location / {
proxy_set_header Host $host;
proxy_set_header X-Real-IP $remote_addr;
proxy_set_header X-Forwarded-For $proxy_add_x_forwarded_for;
proxy_set_header X-Forwarded-Host $server_name;
proxy_set_header X-Forwarded-Proto $scheme;

location /seafhttp {
rewrite ^/seafhttp(.*)$ $1 break;
client_max_body_size 0;

location /media {
root /opt/seafile/seafile-server-latest/seahub;

Save the file and create a symbolic link to enable this configuration:

sudo ln -s /etc/nginx/sites-available/seafile /etc/nginx/sites-enabled/

Now, test the Nginx configuration for errors:

sudo nginx -t

If the test passes without errors, reload Nginx to apply the changes:

sudo systemctl reload nginx

Step 7. Installing Seafile on Debian 12.

Now, let’s obtain and extract the Seafile server files:

mkdir -p ~/seafile-server && cd ~/seafile-server
tar -zxvf seafile-server_8.0.2_x86-64.tar.gz

Replace the download link with the latest version available on the Seafile download page.

Step 8. Configure Seafile.

First, create a new configuration file for Seafile:

cp ~/seafile-server/seafile-server-latest/seafile.conf ~/seafile-server/seafile-data
nano ~/seafile-server/seafile-data/seafile.conf

Add the following configuration:

type = mysql
host =
port = 3306
user = seafile
password = your_strong_password
db_name = seafiledb
connection_charset = utf8

server-name = your_server_name

Next, edit the database configuration file:

nano ~/seafile-server/seafile-data/

Modify the database settings to match your setup:

'default': {
'ENGINE': 'django.db.backends.mysql',
'NAME': 'seafiledb',
'USER': 'seafile',
'PASSWORD': 'your_strong_password',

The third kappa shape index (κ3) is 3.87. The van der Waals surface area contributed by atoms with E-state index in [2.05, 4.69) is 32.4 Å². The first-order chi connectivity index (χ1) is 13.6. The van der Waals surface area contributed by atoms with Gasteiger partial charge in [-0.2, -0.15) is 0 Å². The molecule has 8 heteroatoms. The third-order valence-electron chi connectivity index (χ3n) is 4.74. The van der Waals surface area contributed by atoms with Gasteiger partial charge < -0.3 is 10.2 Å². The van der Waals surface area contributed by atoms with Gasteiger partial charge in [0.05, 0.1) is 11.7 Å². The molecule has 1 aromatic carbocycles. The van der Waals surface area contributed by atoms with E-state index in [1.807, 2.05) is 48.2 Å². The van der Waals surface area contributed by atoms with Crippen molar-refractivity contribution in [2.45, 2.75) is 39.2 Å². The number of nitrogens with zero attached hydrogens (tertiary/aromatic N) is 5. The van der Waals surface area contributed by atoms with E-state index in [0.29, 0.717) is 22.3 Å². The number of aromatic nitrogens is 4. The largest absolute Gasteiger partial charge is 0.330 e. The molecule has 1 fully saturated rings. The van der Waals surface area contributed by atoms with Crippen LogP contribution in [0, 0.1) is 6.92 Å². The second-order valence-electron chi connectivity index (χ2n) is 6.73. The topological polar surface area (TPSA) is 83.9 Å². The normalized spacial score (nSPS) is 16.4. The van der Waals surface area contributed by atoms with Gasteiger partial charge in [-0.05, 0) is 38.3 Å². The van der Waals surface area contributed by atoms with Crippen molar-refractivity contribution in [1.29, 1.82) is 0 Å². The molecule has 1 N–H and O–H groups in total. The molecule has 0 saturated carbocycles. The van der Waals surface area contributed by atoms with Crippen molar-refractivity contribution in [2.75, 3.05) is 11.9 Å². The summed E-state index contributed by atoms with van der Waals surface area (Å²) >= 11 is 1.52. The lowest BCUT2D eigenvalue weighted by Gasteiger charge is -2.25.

'HOST': '',
'PORT': '3306',

After that, initialize the Seafile database by running the initialization script:

cd ~/seafile-server/seafile-server-latest
./ auto

Finally, start the Seafile and Seahub services:

./ start
./ start

Step 9. Configuring Firewall Rules (UFW).

If you have a firewall enabled, open the required ports for Seafile to function properly:

sudo ufw allow 80,443/tcp
sudo ufw allow 8000/tcp
sudo ufw allow 8082/tcp

Enable the Uncomplicated Firewall (UFW) and check its status:

sudo ufw enable
sudo ufw status

Step 10. Accessing Seafile Web Interface.

Open your web browser and navigate to http://your_domain or http://your_server_ip (replace with your server’s domain or IP address). You should see the Seafile login page.

Install Seafile on Debian 12 Bookworm

Congratulations! You have successfully installed Seafile. Thanks for using this tutorial to install the latest version of Seafile on Debian 12 Bookworm. For additional help or useful information, we recommend you check the official Seafile website.

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r00t is a seasoned Linux system administrator with a wealth of experience in the field. Known for his contributions to, r00t has authored numerous tutorials and guides, helping users navigate the complexities of Linux systems. His expertise spans across various Linux distributions, including Ubuntu, CentOS, and Debian. r00t's work is characterized by his ability to simplify complex concepts, making Linux more accessible to users of all skill levels. His dedication to the Linux community and his commitment to sharing knowledge makes him a respected figure in the field.